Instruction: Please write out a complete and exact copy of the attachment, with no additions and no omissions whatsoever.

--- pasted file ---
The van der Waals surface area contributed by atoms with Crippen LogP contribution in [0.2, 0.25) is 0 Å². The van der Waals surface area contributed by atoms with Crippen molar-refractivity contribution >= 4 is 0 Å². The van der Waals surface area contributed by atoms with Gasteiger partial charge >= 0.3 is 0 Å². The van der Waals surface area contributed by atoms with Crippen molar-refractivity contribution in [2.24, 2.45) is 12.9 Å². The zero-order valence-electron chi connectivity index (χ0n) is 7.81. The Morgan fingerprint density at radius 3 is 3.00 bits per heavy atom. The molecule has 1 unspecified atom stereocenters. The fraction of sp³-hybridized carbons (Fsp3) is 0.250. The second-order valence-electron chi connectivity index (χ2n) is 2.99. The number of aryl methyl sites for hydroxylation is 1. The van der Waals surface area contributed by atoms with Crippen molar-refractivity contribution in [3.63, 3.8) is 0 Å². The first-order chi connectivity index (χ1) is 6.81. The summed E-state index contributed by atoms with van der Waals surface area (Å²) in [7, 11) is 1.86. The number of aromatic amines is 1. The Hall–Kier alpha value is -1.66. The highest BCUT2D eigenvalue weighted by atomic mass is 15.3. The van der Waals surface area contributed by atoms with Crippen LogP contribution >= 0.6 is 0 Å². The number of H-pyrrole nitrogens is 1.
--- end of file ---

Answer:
The van der Waals surface area contributed by atoms with Crippen LogP contribution in [0.2, 0.25) is 0 Å². The van der Waals surface area contributed by atoms with Crippen molar-refractivity contribution >= 4 is 0 Å². The van der Waals surface area contributed by atoms with Gasteiger partial charge >= 0.3 is 0 Å². The van der Waals surface area contributed by atoms with Crippen molar-refractivity contribution in [2.24, 2.45) is 12.9 Å². The zero-order valence-electron chi connectivity index (χ0n) is 7.81. The Morgan fingerprint density at radius 3 is 3.00 bits per heavy atom. The molecule has 1 unspecified atom stereocenters. The fraction of sp³-hybridized carbons (Fsp3) is 0.250. The second-order valence-electron chi connectivity index (χ2n) is 2.99. The number of aryl methyl sites for hydroxylation is 1. The van der Waals surface area contributed by atoms with Crippen molar-refractivity contribution in [3.63, 3.8) is 0 Å². The first-order chi connectivity index (χ1) is 6.81. The summed E-state index contributed by atoms with van der Waals surface area (Å²) in [7, 11) is 1.86. The number of aromatic amines is 1. The Hall–Kier alpha value is -1.66. The highest BCUT2D eigenvalue weighted by atomic mass is 15.3. The van der Waals surface area contributed by atoms with Crippen LogP contribution >= 0.6 is 0 Å². The number of H-pyrrole nitrogens is 1.